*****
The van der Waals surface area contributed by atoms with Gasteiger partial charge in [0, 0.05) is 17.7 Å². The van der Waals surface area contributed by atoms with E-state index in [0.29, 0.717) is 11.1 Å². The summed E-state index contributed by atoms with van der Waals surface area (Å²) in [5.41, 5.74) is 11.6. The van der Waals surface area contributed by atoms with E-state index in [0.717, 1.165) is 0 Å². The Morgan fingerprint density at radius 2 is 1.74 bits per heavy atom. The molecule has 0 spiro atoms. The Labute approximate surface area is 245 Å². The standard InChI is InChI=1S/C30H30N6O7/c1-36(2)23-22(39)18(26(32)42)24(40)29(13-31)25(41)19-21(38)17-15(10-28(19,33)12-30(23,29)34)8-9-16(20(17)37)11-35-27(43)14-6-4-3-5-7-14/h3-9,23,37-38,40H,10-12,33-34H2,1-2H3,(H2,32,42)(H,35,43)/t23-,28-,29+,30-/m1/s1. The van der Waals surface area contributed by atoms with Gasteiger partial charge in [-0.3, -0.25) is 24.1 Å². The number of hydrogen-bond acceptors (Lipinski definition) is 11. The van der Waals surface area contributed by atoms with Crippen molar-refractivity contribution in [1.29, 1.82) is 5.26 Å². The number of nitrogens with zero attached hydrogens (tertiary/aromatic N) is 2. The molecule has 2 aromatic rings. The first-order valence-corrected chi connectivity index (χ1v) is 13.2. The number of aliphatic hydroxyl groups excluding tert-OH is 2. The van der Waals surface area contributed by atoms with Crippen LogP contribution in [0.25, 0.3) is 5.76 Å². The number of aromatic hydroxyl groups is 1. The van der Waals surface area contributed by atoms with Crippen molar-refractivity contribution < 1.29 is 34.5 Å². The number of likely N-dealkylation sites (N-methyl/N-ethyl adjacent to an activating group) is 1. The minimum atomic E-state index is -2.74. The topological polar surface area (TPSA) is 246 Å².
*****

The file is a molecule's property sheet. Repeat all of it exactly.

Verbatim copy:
The van der Waals surface area contributed by atoms with Gasteiger partial charge in [0, 0.05) is 17.7 Å². The van der Waals surface area contributed by atoms with E-state index in [0.29, 0.717) is 11.1 Å². The summed E-state index contributed by atoms with van der Waals surface area (Å²) in [5.41, 5.74) is 11.6. The van der Waals surface area contributed by atoms with E-state index in [0.717, 1.165) is 0 Å². The Morgan fingerprint density at radius 2 is 1.74 bits per heavy atom. The molecule has 0 spiro atoms. The Labute approximate surface area is 245 Å². The standard InChI is InChI=1S/C30H30N6O7/c1-36(2)23-22(39)18(26(32)42)24(40)29(13-31)25(41)19-21(38)17-15(10-28(19,33)12-30(23,29)34)8-9-16(20(17)37)11-35-27(43)14-6-4-3-5-7-14/h3-9,23,37-38,40H,10-12,33-34H2,1-2H3,(H2,32,42)(H,35,43)/t23-,28-,29+,30-/m1/s1. The van der Waals surface area contributed by atoms with Gasteiger partial charge in [-0.3, -0.25) is 24.1 Å². The number of hydrogen-bond acceptors (Lipinski definition) is 11. The van der Waals surface area contributed by atoms with Crippen molar-refractivity contribution in [1.29, 1.82) is 5.26 Å². The number of nitrogens with zero attached hydrogens (tertiary/aromatic N) is 2. The molecule has 2 aromatic rings. The first-order valence-corrected chi connectivity index (χ1v) is 13.2. The number of aliphatic hydroxyl groups excluding tert-OH is 2. The van der Waals surface area contributed by atoms with Crippen LogP contribution in [0.25, 0.3) is 5.76 Å². The number of aromatic hydroxyl groups is 1. The van der Waals surface area contributed by atoms with Crippen molar-refractivity contribution < 1.29 is 34.5 Å². The number of likely N-dealkylation sites (N-methyl/N-ethyl adjacent to an activating group) is 1. The minimum atomic E-state index is -2.74. The topological polar surface area (TPSA) is 246 Å².